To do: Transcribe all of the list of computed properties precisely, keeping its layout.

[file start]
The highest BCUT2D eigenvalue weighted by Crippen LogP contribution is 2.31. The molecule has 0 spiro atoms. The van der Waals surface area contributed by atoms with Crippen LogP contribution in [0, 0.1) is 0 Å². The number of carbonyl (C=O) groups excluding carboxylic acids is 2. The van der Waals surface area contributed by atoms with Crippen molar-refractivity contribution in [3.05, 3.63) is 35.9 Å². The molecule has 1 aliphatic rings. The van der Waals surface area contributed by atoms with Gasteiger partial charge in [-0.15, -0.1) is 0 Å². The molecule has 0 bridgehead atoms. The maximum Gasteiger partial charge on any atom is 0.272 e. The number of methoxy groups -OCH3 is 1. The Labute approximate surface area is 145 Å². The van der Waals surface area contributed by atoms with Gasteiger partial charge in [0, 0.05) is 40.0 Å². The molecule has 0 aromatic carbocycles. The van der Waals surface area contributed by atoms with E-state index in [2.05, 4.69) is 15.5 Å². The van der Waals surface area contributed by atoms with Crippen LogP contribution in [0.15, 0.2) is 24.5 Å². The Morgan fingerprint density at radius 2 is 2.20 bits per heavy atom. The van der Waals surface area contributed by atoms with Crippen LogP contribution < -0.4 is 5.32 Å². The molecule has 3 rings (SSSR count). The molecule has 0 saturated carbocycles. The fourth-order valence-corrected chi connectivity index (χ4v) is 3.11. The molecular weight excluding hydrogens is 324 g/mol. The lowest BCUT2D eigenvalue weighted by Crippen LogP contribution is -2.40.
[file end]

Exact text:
The highest BCUT2D eigenvalue weighted by Crippen LogP contribution is 2.31. The molecule has 0 spiro atoms. The van der Waals surface area contributed by atoms with Crippen LogP contribution in [0, 0.1) is 0 Å². The number of carbonyl (C=O) groups excluding carboxylic acids is 2. The van der Waals surface area contributed by atoms with Crippen molar-refractivity contribution in [3.05, 3.63) is 35.9 Å². The molecule has 1 aliphatic rings. The van der Waals surface area contributed by atoms with Gasteiger partial charge in [-0.15, -0.1) is 0 Å². The molecule has 0 bridgehead atoms. The maximum Gasteiger partial charge on any atom is 0.272 e. The number of methoxy groups -OCH3 is 1. The Labute approximate surface area is 145 Å². The van der Waals surface area contributed by atoms with Gasteiger partial charge in [0, 0.05) is 40.0 Å². The molecule has 0 aromatic carbocycles. The van der Waals surface area contributed by atoms with E-state index in [2.05, 4.69) is 15.5 Å². The van der Waals surface area contributed by atoms with Crippen LogP contribution in [0.15, 0.2) is 24.5 Å². The Morgan fingerprint density at radius 2 is 2.20 bits per heavy atom. The van der Waals surface area contributed by atoms with Crippen LogP contribution < -0.4 is 5.32 Å². The molecule has 3 rings (SSSR count). The molecule has 0 saturated carbocycles. The fourth-order valence-corrected chi connectivity index (χ4v) is 3.11. The molecular weight excluding hydrogens is 324 g/mol. The lowest BCUT2D eigenvalue weighted by Crippen LogP contribution is -2.40.